The USA has food and energy ready to export ... you must be joking. The biggest US export and it is worth $600 billion is the greenback. Due to its negative current account, the US exports that number of dollars. The good news is that the FED prints, sorry ''produces'', more than $1 trillion per year so exporting about $600 billion of that is ok. What a joke.
    19 Jan 2013, 01:37 PM Reply Like
  • Abegaz
    , contributor
    Comments (3741) | Send Message
     
    Author’s reply » Wrong again. The WTO differs with your imagination as the facts state the US is the worlds second largest exporter of food after the EU in dollar terms. Yes it is a big deal. Energy exports meanwhile are climbing and the US is now on track to be amongst the top 5 in just a few years time.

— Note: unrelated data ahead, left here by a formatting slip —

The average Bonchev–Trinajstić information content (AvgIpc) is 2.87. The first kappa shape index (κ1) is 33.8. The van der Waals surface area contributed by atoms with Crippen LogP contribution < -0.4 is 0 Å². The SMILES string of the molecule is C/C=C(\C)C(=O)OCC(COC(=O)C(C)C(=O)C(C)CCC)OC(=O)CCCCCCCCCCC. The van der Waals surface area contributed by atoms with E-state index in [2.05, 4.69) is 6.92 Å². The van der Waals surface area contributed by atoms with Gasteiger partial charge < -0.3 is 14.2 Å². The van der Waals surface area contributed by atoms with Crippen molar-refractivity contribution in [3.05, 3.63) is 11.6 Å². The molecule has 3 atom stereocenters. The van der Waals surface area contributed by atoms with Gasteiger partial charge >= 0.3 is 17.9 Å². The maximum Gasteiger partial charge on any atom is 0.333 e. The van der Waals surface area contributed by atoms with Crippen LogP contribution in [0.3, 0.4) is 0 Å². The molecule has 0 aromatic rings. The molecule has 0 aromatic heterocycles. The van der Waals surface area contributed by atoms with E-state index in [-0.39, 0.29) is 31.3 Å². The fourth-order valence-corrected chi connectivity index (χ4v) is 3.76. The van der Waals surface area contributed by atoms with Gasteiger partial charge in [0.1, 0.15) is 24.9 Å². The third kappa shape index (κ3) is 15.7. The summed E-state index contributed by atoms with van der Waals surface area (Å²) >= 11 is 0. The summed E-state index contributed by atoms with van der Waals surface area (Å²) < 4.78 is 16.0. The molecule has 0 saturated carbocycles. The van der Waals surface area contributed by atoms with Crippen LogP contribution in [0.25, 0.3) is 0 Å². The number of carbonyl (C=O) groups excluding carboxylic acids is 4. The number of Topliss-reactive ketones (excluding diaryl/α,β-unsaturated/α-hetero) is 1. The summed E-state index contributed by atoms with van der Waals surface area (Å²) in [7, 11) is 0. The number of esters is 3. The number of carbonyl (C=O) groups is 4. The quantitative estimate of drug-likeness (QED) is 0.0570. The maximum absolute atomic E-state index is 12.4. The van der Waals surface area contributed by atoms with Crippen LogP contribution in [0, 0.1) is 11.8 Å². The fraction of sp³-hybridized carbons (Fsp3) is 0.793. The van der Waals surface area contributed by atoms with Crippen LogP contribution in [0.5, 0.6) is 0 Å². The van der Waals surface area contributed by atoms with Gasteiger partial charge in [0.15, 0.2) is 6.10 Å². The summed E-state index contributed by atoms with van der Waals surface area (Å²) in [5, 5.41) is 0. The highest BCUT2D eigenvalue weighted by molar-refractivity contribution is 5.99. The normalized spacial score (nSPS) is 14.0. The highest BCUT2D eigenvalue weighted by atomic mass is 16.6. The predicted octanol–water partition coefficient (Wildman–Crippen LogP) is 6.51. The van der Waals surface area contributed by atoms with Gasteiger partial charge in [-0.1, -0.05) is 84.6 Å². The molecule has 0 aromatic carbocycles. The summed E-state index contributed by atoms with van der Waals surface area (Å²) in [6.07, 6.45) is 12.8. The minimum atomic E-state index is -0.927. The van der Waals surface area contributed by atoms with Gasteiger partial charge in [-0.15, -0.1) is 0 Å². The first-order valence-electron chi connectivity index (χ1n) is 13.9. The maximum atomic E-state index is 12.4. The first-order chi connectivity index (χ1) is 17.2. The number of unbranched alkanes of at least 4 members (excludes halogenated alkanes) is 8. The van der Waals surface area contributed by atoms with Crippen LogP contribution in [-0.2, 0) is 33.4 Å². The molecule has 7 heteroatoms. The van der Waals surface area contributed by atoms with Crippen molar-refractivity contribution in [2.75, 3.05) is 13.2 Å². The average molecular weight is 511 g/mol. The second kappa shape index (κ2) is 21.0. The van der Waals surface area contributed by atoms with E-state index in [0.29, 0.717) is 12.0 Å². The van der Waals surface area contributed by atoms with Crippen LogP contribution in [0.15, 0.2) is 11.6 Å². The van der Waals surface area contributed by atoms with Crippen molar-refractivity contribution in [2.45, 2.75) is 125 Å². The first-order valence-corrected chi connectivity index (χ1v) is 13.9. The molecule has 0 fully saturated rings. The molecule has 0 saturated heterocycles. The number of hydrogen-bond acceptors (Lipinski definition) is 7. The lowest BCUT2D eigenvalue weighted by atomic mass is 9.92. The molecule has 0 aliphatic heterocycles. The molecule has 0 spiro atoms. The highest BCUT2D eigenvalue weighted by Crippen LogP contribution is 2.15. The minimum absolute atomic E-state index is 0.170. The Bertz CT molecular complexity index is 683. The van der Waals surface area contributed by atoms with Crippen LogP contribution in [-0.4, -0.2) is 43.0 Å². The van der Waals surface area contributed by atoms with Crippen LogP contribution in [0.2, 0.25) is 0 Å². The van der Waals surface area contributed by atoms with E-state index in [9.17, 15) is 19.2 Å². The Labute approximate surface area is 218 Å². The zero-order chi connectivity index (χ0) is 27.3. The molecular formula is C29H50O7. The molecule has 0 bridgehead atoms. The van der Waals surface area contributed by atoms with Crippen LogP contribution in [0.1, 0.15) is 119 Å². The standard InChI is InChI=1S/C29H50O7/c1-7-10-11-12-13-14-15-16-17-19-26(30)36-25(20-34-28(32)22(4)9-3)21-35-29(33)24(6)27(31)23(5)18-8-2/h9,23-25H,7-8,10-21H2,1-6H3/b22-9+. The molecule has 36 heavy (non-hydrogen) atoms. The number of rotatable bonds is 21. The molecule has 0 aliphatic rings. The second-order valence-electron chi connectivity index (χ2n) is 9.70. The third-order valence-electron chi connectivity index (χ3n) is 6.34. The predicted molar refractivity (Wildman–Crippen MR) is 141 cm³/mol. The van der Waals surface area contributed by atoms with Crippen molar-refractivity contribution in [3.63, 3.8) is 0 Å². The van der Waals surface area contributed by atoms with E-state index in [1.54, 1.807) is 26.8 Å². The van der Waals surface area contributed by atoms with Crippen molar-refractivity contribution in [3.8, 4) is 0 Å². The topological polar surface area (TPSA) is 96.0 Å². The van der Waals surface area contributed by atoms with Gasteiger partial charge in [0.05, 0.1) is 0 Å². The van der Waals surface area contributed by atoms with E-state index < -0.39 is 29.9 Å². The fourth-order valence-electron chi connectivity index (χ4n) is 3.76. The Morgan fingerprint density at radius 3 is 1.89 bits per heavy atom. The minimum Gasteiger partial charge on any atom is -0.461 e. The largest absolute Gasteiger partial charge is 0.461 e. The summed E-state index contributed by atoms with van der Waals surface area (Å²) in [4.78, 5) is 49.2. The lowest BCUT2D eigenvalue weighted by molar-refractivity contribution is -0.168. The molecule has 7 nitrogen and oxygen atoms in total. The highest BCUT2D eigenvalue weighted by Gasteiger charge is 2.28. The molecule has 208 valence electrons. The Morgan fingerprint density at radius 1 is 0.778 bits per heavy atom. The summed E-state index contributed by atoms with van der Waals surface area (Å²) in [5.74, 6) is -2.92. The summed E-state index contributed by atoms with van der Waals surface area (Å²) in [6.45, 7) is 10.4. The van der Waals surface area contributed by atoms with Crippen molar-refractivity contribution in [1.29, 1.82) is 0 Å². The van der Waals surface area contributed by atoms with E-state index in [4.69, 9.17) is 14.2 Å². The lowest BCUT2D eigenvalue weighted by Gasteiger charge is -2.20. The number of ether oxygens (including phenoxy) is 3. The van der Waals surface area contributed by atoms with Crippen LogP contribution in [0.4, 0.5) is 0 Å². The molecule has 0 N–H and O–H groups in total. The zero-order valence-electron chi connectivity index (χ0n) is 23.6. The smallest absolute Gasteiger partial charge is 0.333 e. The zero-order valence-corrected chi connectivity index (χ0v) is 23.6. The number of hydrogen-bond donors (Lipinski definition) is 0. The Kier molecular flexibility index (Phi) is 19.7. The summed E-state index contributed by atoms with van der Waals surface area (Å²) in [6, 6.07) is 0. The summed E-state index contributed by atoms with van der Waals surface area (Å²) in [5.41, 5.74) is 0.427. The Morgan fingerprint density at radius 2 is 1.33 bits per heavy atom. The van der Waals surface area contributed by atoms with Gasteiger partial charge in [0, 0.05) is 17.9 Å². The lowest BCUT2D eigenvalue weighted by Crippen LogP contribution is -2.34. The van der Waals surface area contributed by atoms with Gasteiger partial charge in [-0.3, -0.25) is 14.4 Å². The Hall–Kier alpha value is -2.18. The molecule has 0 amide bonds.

Why would you even argue those points?
    20 Jan 2013, 04:54 AM Reply Like
  • Nickyforex
    , contributor
    Comments (20) | Send Message
     
    Best post i have read on here. We could be seeing the start with Cyprus but as you mention in another post its a very small population maybe just a small toe in the water for the european union to see how it goes.
    17 Mar 2013, 06:28 AM Reply Like